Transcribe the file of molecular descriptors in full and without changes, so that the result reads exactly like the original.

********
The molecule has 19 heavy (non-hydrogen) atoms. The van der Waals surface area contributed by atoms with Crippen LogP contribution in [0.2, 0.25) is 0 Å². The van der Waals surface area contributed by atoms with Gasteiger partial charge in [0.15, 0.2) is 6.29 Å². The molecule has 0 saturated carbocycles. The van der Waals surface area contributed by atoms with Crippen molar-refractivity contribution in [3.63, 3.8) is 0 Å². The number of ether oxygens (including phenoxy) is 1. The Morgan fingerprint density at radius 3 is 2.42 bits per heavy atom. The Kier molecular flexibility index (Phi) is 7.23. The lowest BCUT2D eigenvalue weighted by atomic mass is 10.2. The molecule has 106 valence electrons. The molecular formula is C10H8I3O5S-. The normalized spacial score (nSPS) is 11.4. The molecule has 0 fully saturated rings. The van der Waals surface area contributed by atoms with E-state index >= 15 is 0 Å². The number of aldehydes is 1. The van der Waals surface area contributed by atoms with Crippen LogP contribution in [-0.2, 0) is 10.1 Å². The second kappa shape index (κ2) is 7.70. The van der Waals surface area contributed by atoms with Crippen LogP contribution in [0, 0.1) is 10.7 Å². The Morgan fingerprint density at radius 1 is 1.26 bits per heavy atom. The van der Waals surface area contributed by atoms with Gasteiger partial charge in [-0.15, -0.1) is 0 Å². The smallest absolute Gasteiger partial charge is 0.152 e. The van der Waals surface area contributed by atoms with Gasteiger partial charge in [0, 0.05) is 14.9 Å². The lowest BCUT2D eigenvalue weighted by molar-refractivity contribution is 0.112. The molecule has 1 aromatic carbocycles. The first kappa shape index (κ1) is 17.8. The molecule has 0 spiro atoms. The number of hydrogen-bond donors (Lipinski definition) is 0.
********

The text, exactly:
The molecule has 19 heavy (non-hydrogen) atoms. The van der Waals surface area contributed by atoms with Crippen LogP contribution in [0.2, 0.25) is 0 Å². The van der Waals surface area contributed by atoms with Gasteiger partial charge in [0.15, 0.2) is 6.29 Å². The molecule has 0 saturated carbocycles. The van der Waals surface area contributed by atoms with Crippen molar-refractivity contribution in [3.63, 3.8) is 0 Å². The number of ether oxygens (including phenoxy) is 1. The Morgan fingerprint density at radius 3 is 2.42 bits per heavy atom. The Kier molecular flexibility index (Phi) is 7.23. The lowest BCUT2D eigenvalue weighted by atomic mass is 10.2. The molecule has 106 valence electrons. The molecular formula is C10H8I3O5S-. The normalized spacial score (nSPS) is 11.4. The molecule has 0 fully saturated rings. The van der Waals surface area contributed by atoms with E-state index >= 15 is 0 Å². The number of aldehydes is 1. The van der Waals surface area contributed by atoms with Crippen LogP contribution in [-0.2, 0) is 10.1 Å². The second kappa shape index (κ2) is 7.70. The van der Waals surface area contributed by atoms with Crippen LogP contribution in [0, 0.1) is 10.7 Å². The Morgan fingerprint density at radius 1 is 1.26 bits per heavy atom. The van der Waals surface area contributed by atoms with Gasteiger partial charge in [-0.15, -0.1) is 0 Å². The smallest absolute Gasteiger partial charge is 0.152 e. The van der Waals surface area contributed by atoms with Gasteiger partial charge in [0, 0.05) is 14.9 Å². The lowest BCUT2D eigenvalue weighted by molar-refractivity contribution is 0.112. The molecule has 1 aromatic carbocycles. The first kappa shape index (κ1) is 17.8. The molecule has 0 spiro atoms. The number of hydrogen-bond donors (Lipinski definition) is 0.